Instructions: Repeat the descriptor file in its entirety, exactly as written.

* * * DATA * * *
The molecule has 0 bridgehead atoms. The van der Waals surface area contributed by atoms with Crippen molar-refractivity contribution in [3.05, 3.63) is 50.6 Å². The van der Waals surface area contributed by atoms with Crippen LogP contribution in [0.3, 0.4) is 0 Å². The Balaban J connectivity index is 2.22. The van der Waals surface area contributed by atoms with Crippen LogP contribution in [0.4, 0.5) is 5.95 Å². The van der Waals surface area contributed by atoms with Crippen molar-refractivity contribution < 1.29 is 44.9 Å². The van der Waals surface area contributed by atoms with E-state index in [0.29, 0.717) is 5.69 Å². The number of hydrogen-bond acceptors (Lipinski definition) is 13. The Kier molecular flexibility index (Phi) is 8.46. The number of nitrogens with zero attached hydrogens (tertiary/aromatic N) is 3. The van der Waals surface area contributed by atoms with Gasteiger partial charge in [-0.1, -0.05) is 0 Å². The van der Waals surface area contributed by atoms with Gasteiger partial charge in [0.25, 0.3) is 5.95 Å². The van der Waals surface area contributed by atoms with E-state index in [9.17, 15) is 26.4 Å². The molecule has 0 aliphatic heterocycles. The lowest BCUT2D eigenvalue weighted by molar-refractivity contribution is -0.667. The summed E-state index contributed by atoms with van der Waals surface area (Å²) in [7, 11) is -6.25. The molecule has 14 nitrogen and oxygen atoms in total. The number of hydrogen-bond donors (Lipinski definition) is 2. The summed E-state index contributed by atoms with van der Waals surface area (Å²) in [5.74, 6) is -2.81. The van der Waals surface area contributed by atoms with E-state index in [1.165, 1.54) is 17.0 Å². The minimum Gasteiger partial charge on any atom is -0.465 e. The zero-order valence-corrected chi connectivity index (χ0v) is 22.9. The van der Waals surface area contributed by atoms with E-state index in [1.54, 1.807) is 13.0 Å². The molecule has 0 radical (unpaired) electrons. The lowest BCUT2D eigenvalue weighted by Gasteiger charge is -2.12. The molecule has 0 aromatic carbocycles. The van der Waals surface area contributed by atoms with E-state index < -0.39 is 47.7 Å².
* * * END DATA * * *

The molecule has 0 bridgehead atoms. The van der Waals surface area contributed by atoms with Crippen molar-refractivity contribution in [3.05, 3.63) is 50.6 Å². The van der Waals surface area contributed by atoms with Crippen LogP contribution in [0.3, 0.4) is 0 Å². The Balaban J connectivity index is 2.22. The van der Waals surface area contributed by atoms with Crippen LogP contribution in [0.4, 0.5) is 5.95 Å². The van der Waals surface area contributed by atoms with Crippen molar-refractivity contribution < 1.29 is 44.9 Å². The van der Waals surface area contributed by atoms with E-state index in [0.29, 0.717) is 5.69 Å². The number of hydrogen-bond acceptors (Lipinski definition) is 13. The Kier molecular flexibility index (Phi) is 8.46. The number of nitrogens with zero attached hydrogens (tertiary/aromatic N) is 3. The van der Waals surface area contributed by atoms with Gasteiger partial charge in [-0.1, -0.05) is 0 Å². The van der Waals surface area contributed by atoms with Gasteiger partial charge in [0.25, 0.3) is 5.95 Å². The van der Waals surface area contributed by atoms with E-state index in [9.17, 15) is 26.4 Å². The molecule has 0 aliphatic heterocycles. The lowest BCUT2D eigenvalue weighted by molar-refractivity contribution is -0.667. The summed E-state index contributed by atoms with van der Waals surface area (Å²) in [7, 11) is -6.25. The molecule has 14 nitrogen and oxygen atoms in total. The number of hydrogen-bond donors (Lipinski definition) is 2. The summed E-state index contributed by atoms with van der Waals surface area (Å²) in [5.74, 6) is -2.81. The van der Waals surface area contributed by atoms with E-state index in [1.165, 1.54) is 17.0 Å². The minimum Gasteiger partial charge on any atom is -0.465 e. The zero-order valence-corrected chi connectivity index (χ0v) is 22.9. The van der Waals surface area contributed by atoms with E-state index in [1.54, 1.807) is 13.0 Å². The molecule has 0 radical (unpaired) electrons. The lowest BCUT2D eigenvalue weighted by Gasteiger charge is -2.12. The molecule has 0 aromatic carbocycles. The van der Waals surface area contributed by atoms with E-state index < -0.39 is 47.7 Å².